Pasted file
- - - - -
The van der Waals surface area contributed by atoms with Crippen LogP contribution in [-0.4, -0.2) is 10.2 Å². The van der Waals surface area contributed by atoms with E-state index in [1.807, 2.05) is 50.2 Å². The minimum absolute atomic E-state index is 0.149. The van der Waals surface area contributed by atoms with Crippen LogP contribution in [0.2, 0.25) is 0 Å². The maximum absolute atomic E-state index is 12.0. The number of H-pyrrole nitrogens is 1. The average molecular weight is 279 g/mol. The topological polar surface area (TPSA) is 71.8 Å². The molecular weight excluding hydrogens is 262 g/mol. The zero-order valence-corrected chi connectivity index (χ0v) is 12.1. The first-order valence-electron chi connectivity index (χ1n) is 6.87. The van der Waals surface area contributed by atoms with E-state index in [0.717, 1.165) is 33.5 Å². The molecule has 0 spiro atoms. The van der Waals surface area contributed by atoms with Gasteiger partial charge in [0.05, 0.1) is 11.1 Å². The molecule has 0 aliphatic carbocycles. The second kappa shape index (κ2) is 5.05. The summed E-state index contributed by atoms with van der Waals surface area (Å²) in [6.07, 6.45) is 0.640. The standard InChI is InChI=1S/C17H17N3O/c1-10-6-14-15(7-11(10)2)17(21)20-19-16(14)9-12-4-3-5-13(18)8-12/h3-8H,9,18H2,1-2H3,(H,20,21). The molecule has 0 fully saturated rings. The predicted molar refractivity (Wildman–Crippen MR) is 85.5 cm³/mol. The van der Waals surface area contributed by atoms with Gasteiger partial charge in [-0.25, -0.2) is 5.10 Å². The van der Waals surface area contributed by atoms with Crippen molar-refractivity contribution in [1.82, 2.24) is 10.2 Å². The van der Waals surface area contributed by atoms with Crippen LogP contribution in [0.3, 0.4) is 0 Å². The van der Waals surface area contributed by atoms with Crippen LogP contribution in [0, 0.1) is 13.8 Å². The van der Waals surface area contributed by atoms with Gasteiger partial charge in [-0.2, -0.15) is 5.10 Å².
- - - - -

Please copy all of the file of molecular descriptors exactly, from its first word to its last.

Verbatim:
The van der Waals surface area contributed by atoms with Crippen LogP contribution in [-0.4, -0.2) is 10.2 Å². The van der Waals surface area contributed by atoms with E-state index in [1.807, 2.05) is 50.2 Å². The minimum absolute atomic E-state index is 0.149. The van der Waals surface area contributed by atoms with Crippen LogP contribution in [0.2, 0.25) is 0 Å². The maximum absolute atomic E-state index is 12.0. The number of H-pyrrole nitrogens is 1. The average molecular weight is 279 g/mol. The topological polar surface area (TPSA) is 71.8 Å². The molecular weight excluding hydrogens is 262 g/mol. The zero-order valence-corrected chi connectivity index (χ0v) is 12.1. The first-order valence-electron chi connectivity index (χ1n) is 6.87. The van der Waals surface area contributed by atoms with E-state index in [0.717, 1.165) is 33.5 Å². The molecule has 0 spiro atoms. The van der Waals surface area contributed by atoms with Gasteiger partial charge in [0.05, 0.1) is 11.1 Å². The molecule has 0 aliphatic carbocycles. The second kappa shape index (κ2) is 5.05. The summed E-state index contributed by atoms with van der Waals surface area (Å²) in [6.07, 6.45) is 0.640. The standard InChI is InChI=1S/C17H17N3O/c1-10-6-14-15(7-11(10)2)17(21)20-19-16(14)9-12-4-3-5-13(18)8-12/h3-8H,9,18H2,1-2H3,(H,20,21). The molecule has 0 fully saturated rings. The predicted molar refractivity (Wildman–Crippen MR) is 85.5 cm³/mol. The van der Waals surface area contributed by atoms with Gasteiger partial charge in [-0.25, -0.2) is 5.10 Å². The van der Waals surface area contributed by atoms with Crippen molar-refractivity contribution in [1.82, 2.24) is 10.2 Å². The van der Waals surface area contributed by atoms with Crippen LogP contribution in [0.3, 0.4) is 0 Å². The van der Waals surface area contributed by atoms with Crippen LogP contribution in [0, 0.1) is 13.8 Å². The van der Waals surface area contributed by atoms with Gasteiger partial charge in [-0.2, -0.15) is 5.10 Å².